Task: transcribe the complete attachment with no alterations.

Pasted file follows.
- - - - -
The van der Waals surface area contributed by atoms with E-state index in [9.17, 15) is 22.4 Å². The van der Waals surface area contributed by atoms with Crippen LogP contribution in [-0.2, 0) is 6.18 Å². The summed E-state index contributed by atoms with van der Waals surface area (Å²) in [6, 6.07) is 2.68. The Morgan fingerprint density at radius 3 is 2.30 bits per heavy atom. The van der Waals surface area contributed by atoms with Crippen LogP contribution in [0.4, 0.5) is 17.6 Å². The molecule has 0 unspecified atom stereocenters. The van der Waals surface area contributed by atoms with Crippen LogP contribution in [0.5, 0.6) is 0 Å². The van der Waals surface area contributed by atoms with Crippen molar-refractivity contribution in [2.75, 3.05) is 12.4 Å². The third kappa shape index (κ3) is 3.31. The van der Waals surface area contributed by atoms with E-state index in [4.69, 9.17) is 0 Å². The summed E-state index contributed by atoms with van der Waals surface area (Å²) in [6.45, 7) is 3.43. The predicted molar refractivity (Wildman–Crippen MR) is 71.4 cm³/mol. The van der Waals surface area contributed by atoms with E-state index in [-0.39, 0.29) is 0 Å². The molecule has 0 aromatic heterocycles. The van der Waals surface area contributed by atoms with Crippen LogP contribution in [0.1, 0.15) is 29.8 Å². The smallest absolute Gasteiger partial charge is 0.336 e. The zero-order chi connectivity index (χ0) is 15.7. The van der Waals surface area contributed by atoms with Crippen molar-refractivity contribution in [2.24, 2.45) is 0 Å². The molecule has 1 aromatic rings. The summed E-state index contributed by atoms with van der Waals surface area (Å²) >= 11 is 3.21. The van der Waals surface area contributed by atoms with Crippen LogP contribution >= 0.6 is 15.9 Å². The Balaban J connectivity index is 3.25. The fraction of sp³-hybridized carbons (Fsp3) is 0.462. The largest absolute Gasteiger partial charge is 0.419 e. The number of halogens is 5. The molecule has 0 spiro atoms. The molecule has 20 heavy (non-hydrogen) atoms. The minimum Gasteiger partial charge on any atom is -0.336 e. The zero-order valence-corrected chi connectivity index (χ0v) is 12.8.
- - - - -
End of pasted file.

The van der Waals surface area contributed by atoms with E-state index in [9.17, 15) is 22.4 Å². The van der Waals surface area contributed by atoms with Crippen LogP contribution in [-0.2, 0) is 6.18 Å². The summed E-state index contributed by atoms with van der Waals surface area (Å²) in [6, 6.07) is 2.68. The Morgan fingerprint density at radius 3 is 2.30 bits per heavy atom. The van der Waals surface area contributed by atoms with Crippen LogP contribution in [0.4, 0.5) is 17.6 Å². The molecule has 0 unspecified atom stereocenters. The van der Waals surface area contributed by atoms with Crippen LogP contribution in [0.5, 0.6) is 0 Å². The van der Waals surface area contributed by atoms with Crippen molar-refractivity contribution in [2.75, 3.05) is 12.4 Å². The third kappa shape index (κ3) is 3.31. The van der Waals surface area contributed by atoms with E-state index in [4.69, 9.17) is 0 Å². The summed E-state index contributed by atoms with van der Waals surface area (Å²) in [6.45, 7) is 3.43. The predicted molar refractivity (Wildman–Crippen MR) is 71.4 cm³/mol. The van der Waals surface area contributed by atoms with E-state index in [-0.39, 0.29) is 0 Å². The molecule has 0 aromatic heterocycles. The van der Waals surface area contributed by atoms with Crippen LogP contribution in [0.1, 0.15) is 29.8 Å². The smallest absolute Gasteiger partial charge is 0.336 e. The zero-order chi connectivity index (χ0) is 15.7. The van der Waals surface area contributed by atoms with Crippen molar-refractivity contribution in [2.24, 2.45) is 0 Å². The molecule has 1 aromatic rings. The summed E-state index contributed by atoms with van der Waals surface area (Å²) >= 11 is 3.21. The van der Waals surface area contributed by atoms with Crippen LogP contribution >= 0.6 is 15.9 Å². The Balaban J connectivity index is 3.25. The fraction of sp³-hybridized carbons (Fsp3) is 0.462. The largest absolute Gasteiger partial charge is 0.419 e. The number of halogens is 5. The molecule has 0 spiro atoms. The molecule has 20 heavy (non-hydrogen) atoms. The minimum Gasteiger partial charge on any atom is -0.336 e. The zero-order valence-corrected chi connectivity index (χ0v) is 12.8.